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I would not read too much into that. The defence industrial strategy is a very important part of our overall strategy. There are many references to industries—I mentioned aerospace—in which the innovation that comes from defence work can have important spillovers for the wider economy. We recognise that across the world, that tends to be the case. The defence sector is very important to the strategy, and when some of the sector deals that I will come on to discuss are agreed, the hon. Gentleman will see that in abundance.
Drawing on input across the United Kingdom, we have an approach that is the distilled wisdom of many different contributors. It is a vision to help businesses raise their productivity performance, which is essential if we are to increase the country’s earning power. If we want to pay ourselves better as a nation and a society, we need to earn the way to do that by creating better-paid jobs and putting our country at the forefront of the industries of the future.
Let me introduce the four grand challenges that we have set out. I mentioned that we are uniquely well placed in this country, having leadership in some of the areas of the future, but we should not take that leadership for granted. We should have a deliberate plan and programme to reinforce that success. The four areas we have set out in the strategy, on advice, are: artificial intelligence and the data-driven economy; clean growth; the future of mobility; and meeting the needs of an ageing society. Those challenges have been identified on the advice of our leading scientists and technologists, and they will be supported by investment from the new industrial strategy challenge fund and matched by commercial investment.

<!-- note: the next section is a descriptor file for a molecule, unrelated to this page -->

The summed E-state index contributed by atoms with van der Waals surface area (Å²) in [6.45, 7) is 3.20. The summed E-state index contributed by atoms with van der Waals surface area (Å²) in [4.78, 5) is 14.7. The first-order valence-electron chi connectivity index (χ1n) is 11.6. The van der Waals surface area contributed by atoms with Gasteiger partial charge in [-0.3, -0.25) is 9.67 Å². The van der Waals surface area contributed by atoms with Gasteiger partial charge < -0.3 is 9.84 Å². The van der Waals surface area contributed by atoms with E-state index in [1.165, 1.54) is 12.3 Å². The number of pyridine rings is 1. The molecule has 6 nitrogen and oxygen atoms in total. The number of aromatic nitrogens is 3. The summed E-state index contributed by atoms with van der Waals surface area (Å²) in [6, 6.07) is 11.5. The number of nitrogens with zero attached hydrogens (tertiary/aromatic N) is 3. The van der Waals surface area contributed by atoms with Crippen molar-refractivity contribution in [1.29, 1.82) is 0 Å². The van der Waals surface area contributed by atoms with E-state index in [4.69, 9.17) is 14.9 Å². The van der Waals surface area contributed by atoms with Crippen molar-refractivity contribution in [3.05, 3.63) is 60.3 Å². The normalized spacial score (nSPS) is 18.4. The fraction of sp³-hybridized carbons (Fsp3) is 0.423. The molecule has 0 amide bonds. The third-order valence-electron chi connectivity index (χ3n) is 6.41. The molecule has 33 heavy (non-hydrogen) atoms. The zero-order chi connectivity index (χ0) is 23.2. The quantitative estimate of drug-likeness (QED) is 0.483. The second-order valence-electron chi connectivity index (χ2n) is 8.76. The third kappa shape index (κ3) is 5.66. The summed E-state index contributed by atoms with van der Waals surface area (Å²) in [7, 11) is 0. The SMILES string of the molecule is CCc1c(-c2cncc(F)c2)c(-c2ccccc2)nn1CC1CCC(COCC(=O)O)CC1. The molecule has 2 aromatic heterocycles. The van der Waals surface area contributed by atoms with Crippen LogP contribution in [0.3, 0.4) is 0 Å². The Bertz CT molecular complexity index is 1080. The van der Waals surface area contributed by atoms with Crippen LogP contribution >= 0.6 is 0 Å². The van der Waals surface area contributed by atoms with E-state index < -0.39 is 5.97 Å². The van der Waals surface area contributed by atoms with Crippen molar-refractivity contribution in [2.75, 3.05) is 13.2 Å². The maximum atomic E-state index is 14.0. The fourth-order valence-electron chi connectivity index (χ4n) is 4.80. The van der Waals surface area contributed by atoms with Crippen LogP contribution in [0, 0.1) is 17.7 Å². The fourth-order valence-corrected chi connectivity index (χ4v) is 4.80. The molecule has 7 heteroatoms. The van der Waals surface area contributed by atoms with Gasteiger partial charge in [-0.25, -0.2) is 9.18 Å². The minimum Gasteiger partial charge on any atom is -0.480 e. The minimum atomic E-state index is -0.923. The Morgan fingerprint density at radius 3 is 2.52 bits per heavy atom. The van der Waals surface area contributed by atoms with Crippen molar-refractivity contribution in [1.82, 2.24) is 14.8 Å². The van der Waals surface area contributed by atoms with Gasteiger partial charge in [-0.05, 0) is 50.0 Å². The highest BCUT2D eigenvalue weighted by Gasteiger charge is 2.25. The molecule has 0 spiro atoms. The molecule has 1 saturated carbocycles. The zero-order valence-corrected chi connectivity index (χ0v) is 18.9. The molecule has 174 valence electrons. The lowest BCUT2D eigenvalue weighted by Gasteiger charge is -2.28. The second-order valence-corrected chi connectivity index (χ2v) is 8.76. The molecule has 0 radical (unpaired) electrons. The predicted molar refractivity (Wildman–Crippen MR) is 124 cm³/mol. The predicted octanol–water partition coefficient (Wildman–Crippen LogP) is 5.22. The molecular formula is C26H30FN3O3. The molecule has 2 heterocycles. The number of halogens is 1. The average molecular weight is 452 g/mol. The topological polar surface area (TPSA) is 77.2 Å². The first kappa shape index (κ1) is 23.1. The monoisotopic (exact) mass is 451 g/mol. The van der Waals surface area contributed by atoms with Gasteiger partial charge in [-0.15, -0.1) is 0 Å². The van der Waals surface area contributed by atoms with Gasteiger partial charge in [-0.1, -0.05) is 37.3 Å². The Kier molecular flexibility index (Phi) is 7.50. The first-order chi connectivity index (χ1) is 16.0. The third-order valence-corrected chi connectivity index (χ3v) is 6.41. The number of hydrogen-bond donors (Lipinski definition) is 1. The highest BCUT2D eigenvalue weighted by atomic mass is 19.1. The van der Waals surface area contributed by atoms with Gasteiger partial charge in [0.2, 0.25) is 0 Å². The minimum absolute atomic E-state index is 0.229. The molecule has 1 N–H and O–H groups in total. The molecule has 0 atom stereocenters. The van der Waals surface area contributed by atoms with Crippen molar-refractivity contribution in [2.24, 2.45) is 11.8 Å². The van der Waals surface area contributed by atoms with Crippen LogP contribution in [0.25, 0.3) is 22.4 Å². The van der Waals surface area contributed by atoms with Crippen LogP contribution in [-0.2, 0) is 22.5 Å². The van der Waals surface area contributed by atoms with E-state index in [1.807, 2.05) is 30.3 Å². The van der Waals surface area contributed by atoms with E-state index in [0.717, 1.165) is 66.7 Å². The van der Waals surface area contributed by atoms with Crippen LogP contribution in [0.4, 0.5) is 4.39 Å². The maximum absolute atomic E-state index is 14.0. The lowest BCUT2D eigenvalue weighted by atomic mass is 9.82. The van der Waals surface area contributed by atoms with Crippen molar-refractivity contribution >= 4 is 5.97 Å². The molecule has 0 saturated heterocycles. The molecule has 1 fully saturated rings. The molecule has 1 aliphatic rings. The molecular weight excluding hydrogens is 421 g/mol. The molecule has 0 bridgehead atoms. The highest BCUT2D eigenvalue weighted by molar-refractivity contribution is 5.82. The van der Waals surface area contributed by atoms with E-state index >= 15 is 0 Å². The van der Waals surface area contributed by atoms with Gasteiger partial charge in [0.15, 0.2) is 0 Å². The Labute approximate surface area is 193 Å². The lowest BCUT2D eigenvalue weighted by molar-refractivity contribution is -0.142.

Let us take each of those briefly. We know that, whether in the Alan Turing Institute or in our companies throughout the UK, we have some of the most innovative thinkers and practitioners in AI and the use of data. We already have that reputation, but we need to keep at the forefront of those developments. A big part of the strategy is to recognise that, historically, as all Members know, we have been better at the “R” of R&D than the “D”. We have had brilliant ideas, but sometimes we have let them slip through our fingers and seen them implemented in industrial processes and investments in manufacturing in other countries. A big part of the challenge is therefore not just discovery but applying those discoveries in UK industry.